Part 3: Ground Cover Basics
by George Riley/photos as noted
No one item brings a model railroad or diorama to life than the addition of realistic and detailed ground cover. Regardless of the type of terrain, this relatively inexpensive step of the building process will do more to create the overall look of realism and scale fidelity to one’s own modeling. Happily, with the wide availability of scenery products, one doesn’t have to be an artist to create both attractive and believable scenery.
No one item brings a model railroad layout or diorama to life than the addition of realistic and detailed ground cover. Regardless of the type of terrain your railroad operates through, this relatively inexpensive step of the building process will do more to create the overall look of realism and scale fidelity to one’s modeling. Happily, with the wide availability of scenery products, one doesn’t have to be an artist to create both attractive and believable scenery.
Adding ground cover consists of a series of steps where consecutive layers of color and texture are added to a scene. Frequently, the finished look of a scene begins once the bench work is completed but before the first section of track is laid. This begins by laying out the structures and scenic features over the general track plan to gauge both the spacing and design. Once satisfied, the track and basic terrain can be laid in place.
The first layer of the ground cover process is accomplished by sealing and painting the competed terrain base. This not only will provide consistent color should some of the later scenery items be chipped by handling but will also serve as a good base for scenery adhesives to adhere. An inexpensive earth tinted interior latex house paint works well for this application. In addition to this base color we frequently use a spray spatter paint to add additional texture to the scenery base. These are available branded as Floquil Diorama Sprays from hobby retailers or in larger spray cans branded for several manufacturers from the local home improvement or hardware store.
With the base paint dry, the next stage is to add a layer of earth to this base. There are a number of options available to the modeler to use. These range from dried and screened real soil to various colors of finely ground foam. This is a matter of choice and availability for the builder. The loose earth is held in place by a coat of diluted scenery cement. Once the earth is applied over the glue, wet it with mist of water in a spray bottle, capillary action will draw the glue through out the layer of earth.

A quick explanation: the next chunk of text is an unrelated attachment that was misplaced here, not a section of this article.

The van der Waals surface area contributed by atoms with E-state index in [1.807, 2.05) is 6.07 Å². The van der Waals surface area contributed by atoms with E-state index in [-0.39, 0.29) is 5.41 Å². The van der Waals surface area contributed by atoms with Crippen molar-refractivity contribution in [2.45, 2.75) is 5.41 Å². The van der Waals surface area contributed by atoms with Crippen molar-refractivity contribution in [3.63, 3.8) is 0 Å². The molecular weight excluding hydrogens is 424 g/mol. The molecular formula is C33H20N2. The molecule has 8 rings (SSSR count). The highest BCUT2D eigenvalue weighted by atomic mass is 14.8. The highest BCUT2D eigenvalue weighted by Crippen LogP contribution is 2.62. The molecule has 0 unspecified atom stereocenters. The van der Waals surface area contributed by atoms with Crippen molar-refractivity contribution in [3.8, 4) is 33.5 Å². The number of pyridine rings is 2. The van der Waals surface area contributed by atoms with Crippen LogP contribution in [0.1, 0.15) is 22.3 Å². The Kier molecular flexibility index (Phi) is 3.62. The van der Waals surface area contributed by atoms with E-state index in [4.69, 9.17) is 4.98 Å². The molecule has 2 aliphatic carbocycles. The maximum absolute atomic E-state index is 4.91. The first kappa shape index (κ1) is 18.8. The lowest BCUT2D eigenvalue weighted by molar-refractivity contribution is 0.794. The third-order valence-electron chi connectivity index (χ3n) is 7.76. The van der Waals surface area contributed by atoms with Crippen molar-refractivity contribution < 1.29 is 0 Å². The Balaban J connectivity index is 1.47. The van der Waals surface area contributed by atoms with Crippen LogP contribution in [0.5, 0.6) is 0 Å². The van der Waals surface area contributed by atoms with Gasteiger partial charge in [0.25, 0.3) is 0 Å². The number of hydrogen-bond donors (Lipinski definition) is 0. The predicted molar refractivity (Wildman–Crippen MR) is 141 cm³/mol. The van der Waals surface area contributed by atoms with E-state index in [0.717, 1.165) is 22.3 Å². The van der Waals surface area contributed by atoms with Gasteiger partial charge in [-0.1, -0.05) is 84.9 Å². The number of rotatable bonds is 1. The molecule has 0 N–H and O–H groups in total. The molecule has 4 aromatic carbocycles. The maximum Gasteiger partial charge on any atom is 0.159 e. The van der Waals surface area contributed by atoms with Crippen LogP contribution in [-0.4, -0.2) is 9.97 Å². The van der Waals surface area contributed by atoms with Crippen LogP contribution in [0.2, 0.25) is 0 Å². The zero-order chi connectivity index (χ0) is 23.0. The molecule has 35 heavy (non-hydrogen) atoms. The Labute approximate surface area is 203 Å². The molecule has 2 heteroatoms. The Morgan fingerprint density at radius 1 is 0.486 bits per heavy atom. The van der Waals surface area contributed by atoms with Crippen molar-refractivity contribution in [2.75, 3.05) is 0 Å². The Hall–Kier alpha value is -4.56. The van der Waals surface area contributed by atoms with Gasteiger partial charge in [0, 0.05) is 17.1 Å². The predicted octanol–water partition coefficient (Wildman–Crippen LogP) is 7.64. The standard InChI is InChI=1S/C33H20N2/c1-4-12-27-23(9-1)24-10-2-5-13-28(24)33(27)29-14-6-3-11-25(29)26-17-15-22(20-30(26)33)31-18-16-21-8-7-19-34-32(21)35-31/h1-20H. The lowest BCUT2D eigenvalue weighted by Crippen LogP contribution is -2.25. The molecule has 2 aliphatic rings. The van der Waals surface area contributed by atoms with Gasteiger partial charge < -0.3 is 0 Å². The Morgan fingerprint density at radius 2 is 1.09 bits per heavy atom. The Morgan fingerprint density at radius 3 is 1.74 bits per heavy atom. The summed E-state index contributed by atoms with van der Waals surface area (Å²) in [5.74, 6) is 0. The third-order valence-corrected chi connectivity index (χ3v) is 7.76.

With the earth layer dry, it is time to move on to the next step but first one needs to choose a season. While most modelers’ choose the height of summer, the wide array of seasonal scenery products currently available will allow for layouts to be effectively sceniced to represent every location and season. By working with an autumn palette of these products small HO scale ‘Branchville’ switching layout is set in the mid-Atlantic region in late autumn – early winter.
With the season chosen, the next layer to be added is the low ground cover. For smaller scales, ground foam will work convincingly to achieve the proper appearance; however, in HO and larger scales this look is better captured using static grass products. Various heights and colors of static grasses and grass tufts were used to create Branchville’s fall fields. Mix dark and light colors as well as greens, browns and tans to effectively capture the proper look.
In addition to the low ground cover, ballast, cinders and loose gravel are now added to the track work, lots and road ways. Mix colors, sizes and textures to achieve maximum realism. The forest floor covered with deadfall and decades of fallen leaves is one often overlooked scenic element. This can easily be replicated by applying a layer of ‘chopped leaves’ and small twigs to the forested areas.
Once dry, all of the elements were tied together with a dry brushed coat of light tan acrylic paint. This technique helps blend the colors of our base scenery and provides artificial highlights. At this stage in development the landscape should begin to look almost finished. The addition of shrubs, bushes and trees will bring the scene to completion. Saplings which are common along rights of way and highways are frequently overlooked in model form. These can easily be replicated using premade “foliage branches” placed in random groups on the layout.
Brushes and shrubs are added using various proprietary as well as hand made items. These include, but are not limited to golden rods, field grasses and dried vines. There is a wide array of ready made trees available that replicate many seasonal types and species. In addition to the bare trees, we were able to create some late fall trees using commercially available tree armatures with loosely applied poly fiber covered with a thin layer of brown and dark orange coarse foam.
The last stage involves adding vehicles, people and placing buildings on the finished landscape. A simple backdrop is also added to enhance the perception of size and depth to our 2’ by 4’ layout (See page S10 for more information about how to make easy and convincing backdrops for your layout). Nicely planned and executed scenery not only provides a realistic environment for our models but also enhances even proprietary models straight from the box.